Bloomberg recently published a chart highlighting the relationship between Vancouver real estate and China's economy, suggesting that what happens in China has as much influence on the city's housing market as Canada's own economic policies.
Bloomberg pointed out that China's gross domestic product expanded by an annual rate of 7.9 per cent in the fourth quarter of 2012 — up from 7.4 per cent in the prior quarter and the economy's first acceleration in two years.
Their graph established a direct correlation between China's GDP and Vancouver's housing prices — as China's GDP rose, so did Vancouver's real estate prices. If the trend holds, Bloomberg predicts, Vancouver's real estate prices should also soon rise.
Correlation isn't causation — and Vancouver's real estate market is certainly complex — but the Bloomberg research supports my prediction that Chinese buyers will be back to Vancouver real estate sooner rather than later.
Some background: Over the past year, mainland Chinese investor buyers all but disappeared from Vancouver's real estate marketplace, contributing to what was already a softening market in metro Vancouver.
But why did Chinese investors disappear in the first place? During the first decade of the new millennium, real estate prices in China were astronomic — even more expensive than Vancouver. In 2009, China introduced a policy designed to cool investor speculation in real estate. This policy, which was meant to help ordinary citizens buy their own home, stipulated that buyers could purchase their first home with 30 per cent cash down, but if they bought a second property, a whopping 60 per cent down payment is required. As a result of the policy, prices in major cities such as Beijing dropped by 30 to 40 per cent, effectively halting the investor market in the country.
What the policy did was greatly reduce the amount of cash investors had to invest in real estate, both in China and overseas.
Typically, Chinese New Year is when Chinese investors visit Vancouver and go on a shopping spree, but last year, Vancouver real-estate developers and marketers noticed the absence of the mainland Chinese buyer, a telltale sign that China's policy was working and that the overall economy was slowing down.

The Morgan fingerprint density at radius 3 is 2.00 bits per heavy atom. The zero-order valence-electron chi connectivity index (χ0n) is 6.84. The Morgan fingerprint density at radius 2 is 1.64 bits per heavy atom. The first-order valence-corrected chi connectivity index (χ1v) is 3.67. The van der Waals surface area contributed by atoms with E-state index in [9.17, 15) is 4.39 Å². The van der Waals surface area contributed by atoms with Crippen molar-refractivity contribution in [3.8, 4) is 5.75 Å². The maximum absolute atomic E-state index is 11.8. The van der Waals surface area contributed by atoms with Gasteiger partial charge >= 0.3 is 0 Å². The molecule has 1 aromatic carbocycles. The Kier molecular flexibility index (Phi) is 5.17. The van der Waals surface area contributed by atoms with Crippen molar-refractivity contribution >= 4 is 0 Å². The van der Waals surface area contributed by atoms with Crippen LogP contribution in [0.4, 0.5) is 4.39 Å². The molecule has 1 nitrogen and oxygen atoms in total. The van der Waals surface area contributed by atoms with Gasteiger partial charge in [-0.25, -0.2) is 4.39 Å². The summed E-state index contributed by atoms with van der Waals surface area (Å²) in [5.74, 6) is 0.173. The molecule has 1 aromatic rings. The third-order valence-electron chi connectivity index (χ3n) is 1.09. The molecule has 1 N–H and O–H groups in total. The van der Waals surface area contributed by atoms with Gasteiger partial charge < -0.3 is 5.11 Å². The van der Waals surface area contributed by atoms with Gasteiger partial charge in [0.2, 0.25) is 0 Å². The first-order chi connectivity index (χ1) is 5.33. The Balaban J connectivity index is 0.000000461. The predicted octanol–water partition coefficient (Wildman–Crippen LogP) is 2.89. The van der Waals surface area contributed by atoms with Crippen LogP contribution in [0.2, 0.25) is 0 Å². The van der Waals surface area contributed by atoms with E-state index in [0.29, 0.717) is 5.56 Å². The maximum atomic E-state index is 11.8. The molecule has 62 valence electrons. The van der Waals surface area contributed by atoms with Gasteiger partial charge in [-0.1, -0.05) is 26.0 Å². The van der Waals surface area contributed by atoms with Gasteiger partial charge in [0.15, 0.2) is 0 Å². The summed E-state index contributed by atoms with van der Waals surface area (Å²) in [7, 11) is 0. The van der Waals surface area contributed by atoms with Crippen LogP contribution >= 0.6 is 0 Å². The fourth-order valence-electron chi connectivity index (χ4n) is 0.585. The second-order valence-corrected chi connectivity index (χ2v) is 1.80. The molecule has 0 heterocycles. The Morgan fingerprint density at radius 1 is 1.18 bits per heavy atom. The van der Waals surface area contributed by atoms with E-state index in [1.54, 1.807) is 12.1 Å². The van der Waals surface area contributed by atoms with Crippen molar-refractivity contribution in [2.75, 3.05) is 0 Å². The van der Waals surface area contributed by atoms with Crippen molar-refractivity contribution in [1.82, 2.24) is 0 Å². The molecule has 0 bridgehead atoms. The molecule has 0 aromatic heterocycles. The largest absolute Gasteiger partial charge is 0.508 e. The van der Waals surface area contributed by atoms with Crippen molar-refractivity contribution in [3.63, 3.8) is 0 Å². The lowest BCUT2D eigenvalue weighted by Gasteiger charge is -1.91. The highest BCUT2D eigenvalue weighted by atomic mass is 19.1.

Here's why I think Chinese investors will return. In China, the real-estate industry accounts for 11 per cent of the country's overall GDP. Including related industries like appliances and furniture, you're looking at a hefty 22 to 25 per cent of the country's GDP. The People's Republic of China simply cannot afford to have this important industry stall, which is why I believe that the Chinese government will relax the restrictive lending policies, investors will start getting back into the market and, as their assets become more liquid, we'll see them return to Vancouver.
The brisk return of China's real-estate market means many Chinese will once again look for a safe haven to park their newly regained wealth.
While China's policy change has impacted investors' cash flow in the short term, it hasn't curbed their enthusiasm for Vancouver real estate. The sudden rise and fall in real estate prices that we're seeing now in China, as well as fluctuations in the overall economy, mean that people view investing there as no less risky than placing bets on a baccarat table. For many Chinese investors, parking money in Vancouver feels as safe as investing in treasury bills.
The People's Republic of China has a new leader in Xi Jinping and historically every change in leadership brings with it new policies to create its own legacy. I believe that with this leadership change, we will see major changes in the country's mortgage-lending policies and a renewed interest in real estate investing.
Experts predict that Vancouver's real estate market in 2013 will decline slightly, not crash. And with the likely return of the Chinese investor and the news that the Bank of Canada will hold the interest rate at one per cent, the future of Vancouver's real estate may not be as bad as what the headlines would have you believe.
A version of this article first appeared in B.C. Business.